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Redgrave sees more medals in Rio
Sir Steve Redgrave is convinced a dramatic shift-change in the nation's attitude to sporting success can pave the way for Great Britain to exceed its 65-strong London medal haul at the Rio Olympics.
Five-time Olympic champion Redgrave insists there is no reason to consider a repeat of 2012's post-War record - which included 29 golds - unattainable in Brazil, irrespective of the loss of home advantage.
Redgrave told Press Association Sport: "I have got every confidence that we will win more medals across the board in Rio than we did in London.
"We have the talent, the desire and the infrastructure to get those results. It might be difficult to repeat the 29 golds, but I still see it being in the 20s in Rio, and given recent history that is unbelievable."
History backs up Redgrave's bold ambition, with both Australia and China coming close to maintaining their respective 2004 and 2008 medal tallies when they engaged in their post-hosting Games four years later.
Redgrave, speaking as a patron for the Jaguar Academy of Sport, added: "Less than 20 years ago we were only looking at one handful of gold medals at an Olympic Games and it was beyond most people's dreams.
"Just getting there was a big goal, but now people are saying, 'actually, I can be really good at my discipline and I can win medals'.
"London has changed everything. The UK went through a long period where it almost seemed better to be a gallant loser than a winner. Now we are starting to realise that it is actually better to be a winner."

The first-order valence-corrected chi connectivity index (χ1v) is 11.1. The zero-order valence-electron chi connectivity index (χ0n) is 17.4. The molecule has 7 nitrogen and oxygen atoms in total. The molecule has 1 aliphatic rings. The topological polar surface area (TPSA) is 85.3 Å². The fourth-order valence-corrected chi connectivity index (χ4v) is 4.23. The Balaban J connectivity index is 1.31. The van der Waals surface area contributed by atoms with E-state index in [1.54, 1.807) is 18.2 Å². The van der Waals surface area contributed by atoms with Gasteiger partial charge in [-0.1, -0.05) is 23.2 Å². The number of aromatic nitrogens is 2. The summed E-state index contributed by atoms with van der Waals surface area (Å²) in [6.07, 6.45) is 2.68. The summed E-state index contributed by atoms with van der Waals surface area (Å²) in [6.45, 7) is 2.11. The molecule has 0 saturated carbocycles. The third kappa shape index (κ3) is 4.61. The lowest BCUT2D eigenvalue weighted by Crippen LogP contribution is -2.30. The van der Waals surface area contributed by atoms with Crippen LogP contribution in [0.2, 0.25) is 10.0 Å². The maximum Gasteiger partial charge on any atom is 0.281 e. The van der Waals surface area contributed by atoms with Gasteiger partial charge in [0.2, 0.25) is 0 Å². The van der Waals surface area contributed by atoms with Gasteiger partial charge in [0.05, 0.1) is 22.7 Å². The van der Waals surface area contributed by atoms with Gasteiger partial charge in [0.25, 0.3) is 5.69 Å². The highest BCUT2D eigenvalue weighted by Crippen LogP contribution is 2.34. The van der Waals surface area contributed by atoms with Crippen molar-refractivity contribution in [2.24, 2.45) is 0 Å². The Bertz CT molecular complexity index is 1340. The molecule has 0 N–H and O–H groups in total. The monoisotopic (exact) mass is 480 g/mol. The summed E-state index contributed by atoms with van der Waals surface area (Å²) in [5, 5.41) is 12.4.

Redgrave was no slouch when it came to hauling in the gold medals for Great Britain but he is convinced if he had had access to the kind of infrastructure now available to up-and-coming athletes he might have made an even greater mark on history.
He added: "Our rising stars are outstanding performers in their own right and their wealth of knowledge and experience means they are all a lot further advanced than I was at their age.
"If I had had that experience maybe I would have been able to get to the top a lot quicker. It's very difficult to quantify but the more elite training you do the more will come out of it, and the more successful you will become.
:: Sir Steve Redgrave is a Patron for the Jaguar Academy of Sport, which aims to nurture and inspire British sporting excellence. www.jaguaracademyofsport.co.uk